Throughout college, I tended to vacillate between long hair and super short. I was only getting my hair cut twice a year, so this was an easy habit to maintain. However, since moving to the city and landing my first full-time job (FINALLY), I am setting a new goal for myself to mix it up more often, keeping my look fresh and professional.
Unfortunately, my last two haircuts were TERRIBLE, so I decided to:
1. Spend the money for a good cut (between $40 – $60 is normal)
2. Get a recommendation
My previous cut was at a teaching salon (which was a risk) and from now on, with my hair track record, I believe it’s better to be safe than sorry.
Previous Hair Track Record: Blond highlights gone green highlights; chipmunk-cheek-inducing, too-short hair; stylists cutting their hands instead of my hair (x2); too-short, spiky, took-six-months-to-grow-out bangs.
Luckily, a friend of mine has lived in the city for the last six or so years, and she has rocked a number of different cuts and colors, so I knew her stylist was a smart cookie. I highly recommend finding someone who induces hair-envy and getting a referral. Usually the salon will give your friend a discount for the new business, and you can go to your appointment confidentially while knowing your head is in safe hands.
Since I have had a grand total of one haircut in the last 15 months, I was overdue for a fresh look. I approached this cut with the following strategy:
1. Show off your natural hair texture. If you have any natural curl or wave to your hair, I recommend wearing your hair natural to your appointment. It’s helpful for the stylist to see what she’s working with to determine the right cut. I have natural loose, big waves, so I always get long layers. The layers keep my hair from being straight on top and wavy at the bottom, while also providing some nice texture.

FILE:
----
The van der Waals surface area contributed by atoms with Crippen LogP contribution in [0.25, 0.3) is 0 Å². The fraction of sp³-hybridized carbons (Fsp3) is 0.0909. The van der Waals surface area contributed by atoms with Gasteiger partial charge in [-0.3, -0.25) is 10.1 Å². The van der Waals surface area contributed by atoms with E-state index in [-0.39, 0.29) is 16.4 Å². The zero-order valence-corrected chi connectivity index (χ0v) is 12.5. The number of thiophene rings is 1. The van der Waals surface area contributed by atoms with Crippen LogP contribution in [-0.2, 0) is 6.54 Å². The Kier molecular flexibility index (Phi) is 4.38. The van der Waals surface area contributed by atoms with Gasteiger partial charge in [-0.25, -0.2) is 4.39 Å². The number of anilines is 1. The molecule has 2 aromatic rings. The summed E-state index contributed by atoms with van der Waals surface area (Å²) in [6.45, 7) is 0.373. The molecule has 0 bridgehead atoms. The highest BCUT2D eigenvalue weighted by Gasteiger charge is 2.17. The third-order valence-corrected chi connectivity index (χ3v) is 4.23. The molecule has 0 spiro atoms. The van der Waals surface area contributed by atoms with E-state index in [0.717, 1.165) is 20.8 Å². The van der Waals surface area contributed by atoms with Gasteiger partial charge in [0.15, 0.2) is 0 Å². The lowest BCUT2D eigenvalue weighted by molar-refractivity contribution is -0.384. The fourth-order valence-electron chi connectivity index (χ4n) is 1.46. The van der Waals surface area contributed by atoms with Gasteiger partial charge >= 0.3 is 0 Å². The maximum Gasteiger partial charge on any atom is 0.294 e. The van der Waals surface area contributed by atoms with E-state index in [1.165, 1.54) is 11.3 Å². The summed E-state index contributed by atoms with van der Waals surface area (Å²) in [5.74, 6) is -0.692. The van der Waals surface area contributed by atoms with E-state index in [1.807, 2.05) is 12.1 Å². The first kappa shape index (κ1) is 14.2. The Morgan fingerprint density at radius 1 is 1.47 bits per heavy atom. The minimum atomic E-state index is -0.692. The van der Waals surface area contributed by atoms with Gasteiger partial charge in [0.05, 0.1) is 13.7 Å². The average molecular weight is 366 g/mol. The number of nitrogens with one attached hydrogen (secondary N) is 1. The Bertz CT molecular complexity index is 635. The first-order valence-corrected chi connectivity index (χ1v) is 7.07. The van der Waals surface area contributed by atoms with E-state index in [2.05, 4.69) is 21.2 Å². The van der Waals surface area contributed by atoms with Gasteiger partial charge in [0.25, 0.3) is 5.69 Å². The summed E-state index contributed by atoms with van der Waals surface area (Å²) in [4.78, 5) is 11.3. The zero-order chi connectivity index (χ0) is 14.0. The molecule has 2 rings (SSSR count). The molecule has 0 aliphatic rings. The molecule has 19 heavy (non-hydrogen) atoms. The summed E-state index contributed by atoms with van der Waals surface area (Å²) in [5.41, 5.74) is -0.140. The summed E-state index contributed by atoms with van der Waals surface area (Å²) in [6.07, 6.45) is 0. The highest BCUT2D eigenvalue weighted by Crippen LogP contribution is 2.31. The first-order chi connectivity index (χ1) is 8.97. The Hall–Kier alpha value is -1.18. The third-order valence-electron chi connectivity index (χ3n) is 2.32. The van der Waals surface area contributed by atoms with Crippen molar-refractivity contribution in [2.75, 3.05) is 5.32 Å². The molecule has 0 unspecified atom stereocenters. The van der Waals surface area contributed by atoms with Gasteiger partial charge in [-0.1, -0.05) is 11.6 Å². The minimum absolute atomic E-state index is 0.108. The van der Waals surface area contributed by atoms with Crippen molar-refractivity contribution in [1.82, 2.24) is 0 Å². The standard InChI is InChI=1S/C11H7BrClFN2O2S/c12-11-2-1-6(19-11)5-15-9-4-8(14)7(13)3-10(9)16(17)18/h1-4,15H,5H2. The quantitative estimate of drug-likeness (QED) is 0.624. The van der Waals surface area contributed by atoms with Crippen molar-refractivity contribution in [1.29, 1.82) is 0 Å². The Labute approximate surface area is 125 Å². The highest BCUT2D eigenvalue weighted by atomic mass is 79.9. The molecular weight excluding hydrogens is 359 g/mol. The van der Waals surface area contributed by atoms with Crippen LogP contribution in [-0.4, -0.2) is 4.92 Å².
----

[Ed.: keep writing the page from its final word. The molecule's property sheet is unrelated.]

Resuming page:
2. Have a concept in mind. Sometimes I take a picture in with me of the look I want. On this occasion, I had a more general idea, and I wanted input from the stylist. I knew I wanted to go short with some side-sweeping bangs. My stylist suggested a high-low cut, with the strands around my face longer than the back of my head, which I LOVED. She also recommended a good length for my face shape that wouldn’t give me chubby cheeks. I ended up losing about a foot of hair for this cut!
3. Keep an open mind. Although I had instant LOVE for this cut, I am well acquainted with hating a new style. The best advice I can give when making a big hair change is to stay relaxed. It’s going to feel and look weird for a while before you get adjusted to your new look. I like to play with mine and find some simple styles I like. Bonus, when you walk into work the next day, you’re the center of attention!
From hair commentary both this time and following previous cuts, I know that I tend to look younger with long locks and a little older with short tresses. In transitioning from intern to new big kid job, it doesn’t hurt to come across a little more mature. The Boy loved my long hair and he was definitely sad to see it go, but I think he’s coming around to my current look 🙂
I’m sure I will go long again, but for now I’m delighted with my lighter head of hair! AND I’m entertaining the idea of going auburn in the fall…Thoughts?
What wild hair stories do you guys have? Give me the good, bad and the ugly.